I opened my eyes and saw a pair of hairy grey claws, gripping the bark in front of my nose. I looked up. Another squirrel was standing nonchalantly on the branch. His lips were pulled back, showing his filthy front teeth, and his tail was quivering wildly behind him.
'Bloody 'ell!' the grey managed finally, once he'd got his laughter under control. 'Call yourself a squirrel? That was the worst bloody jump I've ever seen!'
'I'm not really a squirrel, actually,' I tried to reply. 'Something's happened to me, I don't understand what, but somehow I've been-'
'Don't tell me,' said the grey, with ineffable contempt, 'you're another bloody wannabe writer.'
I stared up at him, amazed.
Enjoying my shock, the grey looked at me down his snout. A wicked glint entered his eye.
'Nasty drop from up here,' he observed, changing the subject. He looked at the beckoning concrete below the tree - then suddenly flexed his back legs, shaking the branch in a way that made my stomach lurch. 'Ooh yes,' he cackled delightedly. 'Bouncy, too. You don't want to be staying on this too long. You fall from up here, you'll be splattered all over the place. WHAM! Pizza! Hee HEE-!'
'Please.' The words were forced out of me in helpless gasps of air as I was thrown up and down: 'Please... do you mind? I'd prefer it if you didn't... do that. It's dangerous. I might-'
'You're pathetic,' he crowed, bouncing. 'Totally pathetic! Aren't you? Hmm? Aren't you?'
The branch kept shaking. My claws were losing their grip. 'Oh god', I said. 'Please stop. I'm slipping...'
'Say it!' he shrieked.
'Say it, you little turd!'
'All right!' I said. 'I'm pathetic-'
'I'm pathetic! Useless! Please!'
He stopped bouncing and the branch gradually slowed. His tail curled into a question-mark shape behind him. Then he leaned over me. From where I was lying, with my chin flat on the branch, he looked about a hundred feet tall.
'You know what?' the grey said. 'I meet people like you all the time. You all fall for it, the oldest trick in the book. And you know why that is? It's because you're all the same.' He sneered down at me. '"Transcending the established boundaries of genre,"' he echoed, grimacing. 'What utter bollocks. But you talk it, all day, and still complain when you find that somehow you never actually do anything. Christ, you lot don't hardly know you've been born.' He paused.
'Now,' he went on, 'here's what you're going to do. You're going to turn around, run the length of this branch, and do that jump again. Right back up onto that windowsill where you came from.'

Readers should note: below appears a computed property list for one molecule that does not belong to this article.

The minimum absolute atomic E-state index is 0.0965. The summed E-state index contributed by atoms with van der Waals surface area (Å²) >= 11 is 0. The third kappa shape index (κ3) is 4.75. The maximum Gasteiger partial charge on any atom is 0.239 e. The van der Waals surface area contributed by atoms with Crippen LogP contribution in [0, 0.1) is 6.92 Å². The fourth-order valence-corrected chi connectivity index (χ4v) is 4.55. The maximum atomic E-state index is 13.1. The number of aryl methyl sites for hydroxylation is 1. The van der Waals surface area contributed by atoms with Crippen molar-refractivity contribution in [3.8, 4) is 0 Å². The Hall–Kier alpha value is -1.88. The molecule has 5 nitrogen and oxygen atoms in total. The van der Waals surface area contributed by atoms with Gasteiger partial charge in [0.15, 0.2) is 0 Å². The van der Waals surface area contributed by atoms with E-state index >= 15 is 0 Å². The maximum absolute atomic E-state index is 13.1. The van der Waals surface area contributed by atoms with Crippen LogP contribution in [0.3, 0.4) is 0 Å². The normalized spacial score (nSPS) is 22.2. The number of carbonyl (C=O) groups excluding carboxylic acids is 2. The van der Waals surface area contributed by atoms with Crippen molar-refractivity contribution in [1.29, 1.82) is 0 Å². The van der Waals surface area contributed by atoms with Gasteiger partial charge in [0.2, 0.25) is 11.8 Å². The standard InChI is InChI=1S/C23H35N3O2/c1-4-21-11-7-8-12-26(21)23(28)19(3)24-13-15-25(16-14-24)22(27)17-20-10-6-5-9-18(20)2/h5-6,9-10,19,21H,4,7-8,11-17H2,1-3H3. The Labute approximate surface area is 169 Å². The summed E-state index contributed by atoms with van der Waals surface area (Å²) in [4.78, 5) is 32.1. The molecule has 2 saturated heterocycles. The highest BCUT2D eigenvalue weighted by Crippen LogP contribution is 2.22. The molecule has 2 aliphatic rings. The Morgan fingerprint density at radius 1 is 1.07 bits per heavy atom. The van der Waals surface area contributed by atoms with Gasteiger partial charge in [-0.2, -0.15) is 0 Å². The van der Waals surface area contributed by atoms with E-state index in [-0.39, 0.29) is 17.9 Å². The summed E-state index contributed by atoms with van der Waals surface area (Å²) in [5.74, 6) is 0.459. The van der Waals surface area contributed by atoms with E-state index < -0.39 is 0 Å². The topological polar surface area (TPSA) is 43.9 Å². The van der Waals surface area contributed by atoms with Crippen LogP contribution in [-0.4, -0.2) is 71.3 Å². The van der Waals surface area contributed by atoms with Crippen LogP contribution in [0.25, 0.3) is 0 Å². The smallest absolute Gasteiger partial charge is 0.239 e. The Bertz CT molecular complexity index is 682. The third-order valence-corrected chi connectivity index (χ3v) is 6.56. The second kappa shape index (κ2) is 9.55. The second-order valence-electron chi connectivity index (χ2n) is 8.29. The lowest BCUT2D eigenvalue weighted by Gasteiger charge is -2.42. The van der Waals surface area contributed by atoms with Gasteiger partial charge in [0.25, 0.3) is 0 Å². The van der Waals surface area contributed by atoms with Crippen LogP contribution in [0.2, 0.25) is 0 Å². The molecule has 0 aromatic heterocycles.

I looked round. The leap would be upwards this time. My legs - all four of them - began to quake.
'But - I can't,' I said. 'It's... it's just too far.' I shook my head. 'I can't do it.'
'Oh dear,' said the grey, with exaggerated surprise. His hairy lips parted, showing his teeth. His tongue flicked across the sharp fangs. 'In that case, I'm afraid there's only one thing to do. I'm going to have to put the "puncture" in your "punctuation" for you - wannabe.'
He leaned forward. Gently, I felt his teeth fix around my ear. His breath was hot in my head.
'Oh god. No, I can't-'
His grip tightened. Each point of his teeth was pressing, biting.
'No don't, oh, please. I-'
The pain started, bright and savage, and-
The fifth time the squirrel came to me, I could see he still wanted to talk. Well, I thought, why not? I stood up from my writing and went over to the windowsill.
'What's the matter?' I said. '"Squirrel's block"?'
'Please,' said the squirrel, dipping his small head, crestfallen. 'How much longer?'
For a moment, I let myself feel sorry for him. He looked thin. His tail was limp, quite bald in places, and the wound to his ear was swollen and livid. His pulse was weak and feverish, more like a shiver than the pump of his life's blood. Pathetic.
'Your stories weren't much cop, were they?' I said, grinning at him. 'It's a good job you've got me to do all the hard work for you. You'd be nowhere otherwise.'
I watched as his furry shoulders sank inward.
'Mind you,' I went on, 'if the novel does well, it's just possible the publishers might actually be up for putting your stuff out, one day. You know: early works, or...' I searched for the word. '"Juvenilia."'
His little black eyes were looking away from me now. He lay down on all fours, trapped there but not wanting to hear any more.
'If that happens,' I said, trying not to laugh, 'I give you my word that I'll pay you the appropriate royalties. Which would you prefer, by the way? Salty? Or dry roasted?'
'I can't go on like this,' he said. Suddenly he looked up at me: 'I won't.'
The defiance in his small black eyes was surprising. But it didn't last long. As his words hung between us, I watched the glint of it slowly shrink down, then finally die out.
'There,' I told him. 'Mrs Franklin at Number 23 puts out a fresh croissant for the birds every tea-time. You'd better hop to it if you don't want the others to get there first.' I reached for the blind. 'Go on, piss off. Some of us have work to do.'
I let the blind go with a zing. I sat back down and looked at the screen again.
Now, I thought. Where was I?
© Sam Enthoven 2006
Note: This story first appeared in August '06 in the excellent free short story magazine LITRO.